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TheIndicator

Inverting a 4x4 Matrix

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AFAIK OpenGL lets matrix inversion be a task of your own code.

How to invert the matrix yourself may depend on what the matrix is feasible for: A general inversion could be done using sub-matrices and determinants. If the matrix is restricted to the affine subset of rotation and translation then the inversion could be done with much less effort by transposing the linear sub-matrix to yield in the inverse rotation, negating the translation, and multiplying the linear sub-matrix with the negated translation to yield the inverse translation.

You could also take into account that the matrix is homogeneous (I assume your matrix _is_ homogeneous) to lower the effort to spend.

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Google is your friend. :D

The theory is the same regardless of the storage of the matrix, the language you write in, or the API you use. Check out any one of those links or try your own Google search for "matrix inverse" or "matrix inversion." You will have to perform the operation manually; OpenGL doesn't expose the functionality.

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The problem for me is that I have a camera, and I need to work at the points of the camera which is different from all of the other geometry and so I need to get the matrix (ModelView?) that has translated the camera points so that all of my geometry is the same. I believe that the matrix I get returned needs to be inverted so that I can multiply the camera points by it so that then I can do proper functions with the points that I was looking for.

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Quote:
Original post by TheIndicator
The problem for me is that I have a camera, and I need to work at the points of the camera which is different from all of the other geometry and so I need to get the matrix (ModelView?) that has translated the camera points so that all of my geometry is the same. I believe that the matrix I get returned needs to be inverted so that I can multiply the camera points by it so that then I can do proper functions with the points that I was looking for.
Didn't follow all that, but if you query the view matrix from OpenGL, it's already inverted; you don't need to do it yourself. Keep in mind though that reading data back from OpenGL is generally not recommended, and that you will have to read it back at a certain point if you want the view matrix only (since OpenGL does not store the view and model matrices separately). All in all, it's better to do it yourself. As has been mentioned though, if it's just a camera inverse transform you need, it can probably be computed much more easily than in the general case (see haegarr's post for details).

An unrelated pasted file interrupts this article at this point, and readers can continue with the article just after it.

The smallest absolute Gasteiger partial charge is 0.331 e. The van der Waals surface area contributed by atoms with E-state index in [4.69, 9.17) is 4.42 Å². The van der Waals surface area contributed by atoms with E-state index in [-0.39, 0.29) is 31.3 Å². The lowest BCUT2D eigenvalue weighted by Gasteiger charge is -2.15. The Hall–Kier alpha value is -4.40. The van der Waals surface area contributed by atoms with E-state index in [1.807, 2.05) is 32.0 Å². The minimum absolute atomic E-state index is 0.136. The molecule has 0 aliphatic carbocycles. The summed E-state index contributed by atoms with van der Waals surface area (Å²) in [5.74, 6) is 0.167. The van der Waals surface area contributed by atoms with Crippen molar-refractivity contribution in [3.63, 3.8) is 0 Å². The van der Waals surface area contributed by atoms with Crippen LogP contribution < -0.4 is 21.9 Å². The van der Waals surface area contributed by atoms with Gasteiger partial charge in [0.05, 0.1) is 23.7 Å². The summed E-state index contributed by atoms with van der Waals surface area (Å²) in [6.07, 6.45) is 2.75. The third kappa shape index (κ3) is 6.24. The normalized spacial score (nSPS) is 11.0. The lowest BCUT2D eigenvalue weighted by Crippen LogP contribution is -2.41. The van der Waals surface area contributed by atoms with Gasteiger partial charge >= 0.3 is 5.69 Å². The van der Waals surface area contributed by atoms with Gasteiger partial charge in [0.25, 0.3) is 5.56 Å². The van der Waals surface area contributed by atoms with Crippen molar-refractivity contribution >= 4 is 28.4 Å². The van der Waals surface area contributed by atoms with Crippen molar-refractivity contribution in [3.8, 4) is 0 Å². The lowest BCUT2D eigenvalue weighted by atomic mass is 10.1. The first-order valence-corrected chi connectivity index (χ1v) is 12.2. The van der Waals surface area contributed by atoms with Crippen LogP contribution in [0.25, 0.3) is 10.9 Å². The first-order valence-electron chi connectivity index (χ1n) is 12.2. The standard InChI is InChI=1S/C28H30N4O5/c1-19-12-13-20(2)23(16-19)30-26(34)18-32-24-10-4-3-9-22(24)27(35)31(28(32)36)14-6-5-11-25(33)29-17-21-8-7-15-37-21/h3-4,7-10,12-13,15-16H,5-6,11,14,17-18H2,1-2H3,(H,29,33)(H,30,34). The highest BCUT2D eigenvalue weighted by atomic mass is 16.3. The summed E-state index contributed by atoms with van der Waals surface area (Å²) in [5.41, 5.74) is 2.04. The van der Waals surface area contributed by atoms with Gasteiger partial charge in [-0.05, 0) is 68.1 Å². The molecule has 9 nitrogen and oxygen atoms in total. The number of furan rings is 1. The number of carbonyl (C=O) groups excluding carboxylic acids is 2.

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Original post by jykDidn't follow all that, but if you query the view matrix from OpenGL, it's already inverted; you don't need to do it yourself. Keep in mind though that reading data back from OpenGL is generally not recommended, and that you will have to read it back at a certain point if you want the view matrix only (since OpenGL does not store the view and model matrices separately). All in all, it's better to do it yourself. As has been mentioned though, if it's just a camera inverse transform you need, it can probably be computed much more easily than in the general case (see haegarr's post for details).


Bascially I am trying to do collision dectection on my object and my camera (using gluLookAt), and I need to change the camera coordinates to world space coordinates to do the collision dectection.

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Original post by TheIndicator
Bascially I am trying to do collision dectection on my object and my camera (using gluLookAt), and I need to change the camera coordinates to world space coordinates to do the collision dectection.
You don't need matrix inversion for this. If you set up the camera matrix yourself (which presumably you did), then you already have the camera's position and orientation (if it's relevant) in world space.

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Even if he did need the matrix, he wouldn't need to invert it, the position vector should be on the right side or at the bottom of the matrix. In the case of OpenGL, it's the right.

. . . X
. . . Y
. . . Z
. . . .


You might need to negate it, though.

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Quote:
Original post by smart_idiot
Even if he did need the matrix, he wouldn't need to invert it, the position vector should be on the right side or at the bottom of the matrix. In the case of OpenGL, it's the right.

. . . X
. . . Y
. . . Z
. . . .


You might need to negate it, though.
It's not particularly relevant (the OP should have the position of the camera stored separately anyway), but it might be worth clarifying that if it's the view matrix that is queried from OpenGL, extracting the position isn't quite as simple as described above; there are some additional computations that need to be performed as well.

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